Distinguished Speaker Series:


Fernando Uribe-Romo, Ph.D.
Assistant Professor
Department of Chemistry

Wednesday, October 17, 2018 at 6:00 p.m.
Tuscawilla Country Club
1500 Winter Springs Blvd.,
Winter Springs, FL 32708

Click here to RSVP

Abstract:  Scientists are now working on ways to replicate the effects of photosynthesis in non-organic materials. Climate change is found to be directly caused by carbon dioxide emissions as a result of human activity. New advanced and cost-effective materials that remove CO2 from the atmosphere are an imminent need.

This presentation will focus on the creation of materials known as metal-organic framework (MOFs) that can capture large amounts CO2 and transform it into high value chemicals using sunlight (a.k.a solar fuel). The MOFs are constructed from inexpensive and abundant elements (titanium, carbon, hydrogen, oxygen and nitrogen), and can transform CO2 with efficiency similar to photosynthesis (2%). Large-scale application of MOF photocatalysts for artificial photosynthesis can help reduce the carbon footprint of powerplants and fight global warming.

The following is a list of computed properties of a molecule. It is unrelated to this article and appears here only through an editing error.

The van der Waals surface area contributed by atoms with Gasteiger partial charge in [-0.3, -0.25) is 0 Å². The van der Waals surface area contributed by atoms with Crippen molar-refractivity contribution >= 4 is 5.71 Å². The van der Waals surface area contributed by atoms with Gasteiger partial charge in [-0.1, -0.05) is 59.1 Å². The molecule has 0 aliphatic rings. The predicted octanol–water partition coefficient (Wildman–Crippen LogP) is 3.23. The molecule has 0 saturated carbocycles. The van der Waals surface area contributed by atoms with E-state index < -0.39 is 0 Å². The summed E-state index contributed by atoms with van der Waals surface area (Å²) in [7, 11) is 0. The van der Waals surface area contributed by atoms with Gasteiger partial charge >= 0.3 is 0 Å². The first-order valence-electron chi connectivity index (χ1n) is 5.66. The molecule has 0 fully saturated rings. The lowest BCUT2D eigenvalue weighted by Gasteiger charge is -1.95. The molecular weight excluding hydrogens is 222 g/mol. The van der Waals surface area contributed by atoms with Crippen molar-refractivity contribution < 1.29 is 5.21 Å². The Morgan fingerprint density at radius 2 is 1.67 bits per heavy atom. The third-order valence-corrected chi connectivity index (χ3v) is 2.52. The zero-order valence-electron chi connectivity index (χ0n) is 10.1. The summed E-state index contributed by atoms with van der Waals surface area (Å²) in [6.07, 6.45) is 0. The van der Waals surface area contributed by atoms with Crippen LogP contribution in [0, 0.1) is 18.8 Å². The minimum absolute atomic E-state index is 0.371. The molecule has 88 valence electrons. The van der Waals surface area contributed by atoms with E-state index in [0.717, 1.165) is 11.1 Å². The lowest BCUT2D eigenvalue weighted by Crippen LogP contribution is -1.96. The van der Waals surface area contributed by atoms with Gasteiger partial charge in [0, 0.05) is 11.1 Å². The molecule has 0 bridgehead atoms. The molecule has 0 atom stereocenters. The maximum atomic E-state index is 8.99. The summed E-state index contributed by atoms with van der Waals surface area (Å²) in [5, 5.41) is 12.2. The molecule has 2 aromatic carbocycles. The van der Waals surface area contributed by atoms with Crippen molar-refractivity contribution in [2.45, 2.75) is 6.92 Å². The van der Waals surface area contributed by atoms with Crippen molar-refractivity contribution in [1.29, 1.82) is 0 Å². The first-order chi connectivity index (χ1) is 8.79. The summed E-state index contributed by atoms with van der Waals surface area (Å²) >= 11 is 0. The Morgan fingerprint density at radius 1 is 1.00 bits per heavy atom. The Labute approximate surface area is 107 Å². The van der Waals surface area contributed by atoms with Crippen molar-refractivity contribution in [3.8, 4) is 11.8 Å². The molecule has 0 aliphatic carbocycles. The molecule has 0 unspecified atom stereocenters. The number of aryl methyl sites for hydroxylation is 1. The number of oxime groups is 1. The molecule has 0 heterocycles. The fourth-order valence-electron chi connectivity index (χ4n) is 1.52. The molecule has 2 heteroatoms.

Biography: Fernando Uribe-Romo is an assistant professor of chemistry at UCF. He received his Ph.D. in inorganic chemistry from the University of California – L.A. His research group investigates the synthesis of framework materials for applications in alternate energy systems. Efforts are focused in the design of organic and inorganic molecular components with known solution-state properties to be incorporated in solid state materials in the form of metal-organic and covalent-organic frameworks. These molecular components will provide the frameworks the ability to perform physicochemical relevant to alternate energy such as photocatalysis, electric and ionic conductivity, and non-linear optical activity. His lab group comprises a variety of chemistry and materials science sub disciplines, such as organic, inorganic, organometallic and solid-state synthesis, crystallography, materials characterization, electrochemistry, photonics, catalysis and computational design and theory.